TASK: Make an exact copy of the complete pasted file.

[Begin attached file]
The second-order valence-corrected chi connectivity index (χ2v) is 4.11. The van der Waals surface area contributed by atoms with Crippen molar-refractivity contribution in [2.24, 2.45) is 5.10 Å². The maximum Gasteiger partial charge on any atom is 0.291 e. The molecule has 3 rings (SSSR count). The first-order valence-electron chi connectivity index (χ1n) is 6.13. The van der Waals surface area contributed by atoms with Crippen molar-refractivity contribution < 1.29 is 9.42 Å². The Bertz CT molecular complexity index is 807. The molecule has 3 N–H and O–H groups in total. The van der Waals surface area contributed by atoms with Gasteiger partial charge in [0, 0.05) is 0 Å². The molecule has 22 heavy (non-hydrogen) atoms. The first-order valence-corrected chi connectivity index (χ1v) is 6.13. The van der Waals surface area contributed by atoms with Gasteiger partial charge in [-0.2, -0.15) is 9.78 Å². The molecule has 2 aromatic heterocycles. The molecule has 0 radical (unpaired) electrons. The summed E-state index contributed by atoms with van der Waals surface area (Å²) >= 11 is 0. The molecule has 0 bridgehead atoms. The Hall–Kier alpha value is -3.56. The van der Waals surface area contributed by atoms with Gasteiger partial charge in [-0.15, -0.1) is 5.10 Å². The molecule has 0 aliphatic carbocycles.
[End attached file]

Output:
The second-order valence-corrected chi connectivity index (χ2v) is 4.11. The van der Waals surface area contributed by atoms with Crippen molar-refractivity contribution in [2.24, 2.45) is 5.10 Å². The maximum Gasteiger partial charge on any atom is 0.291 e. The molecule has 3 rings (SSSR count). The first-order valence-electron chi connectivity index (χ1n) is 6.13. The van der Waals surface area contributed by atoms with Crippen molar-refractivity contribution < 1.29 is 9.42 Å². The Bertz CT molecular complexity index is 807. The molecule has 3 N–H and O–H groups in total. The van der Waals surface area contributed by atoms with Gasteiger partial charge in [0, 0.05) is 0 Å². The molecule has 22 heavy (non-hydrogen) atoms. The first-order valence-corrected chi connectivity index (χ1v) is 6.13. The van der Waals surface area contributed by atoms with Gasteiger partial charge in [-0.2, -0.15) is 9.78 Å². The molecule has 2 aromatic heterocycles. The molecule has 0 radical (unpaired) electrons. The summed E-state index contributed by atoms with van der Waals surface area (Å²) >= 11 is 0. The molecule has 0 bridgehead atoms. The Hall–Kier alpha value is -3.56. The van der Waals surface area contributed by atoms with Gasteiger partial charge in [-0.15, -0.1) is 5.10 Å². The molecule has 0 aliphatic carbocycles.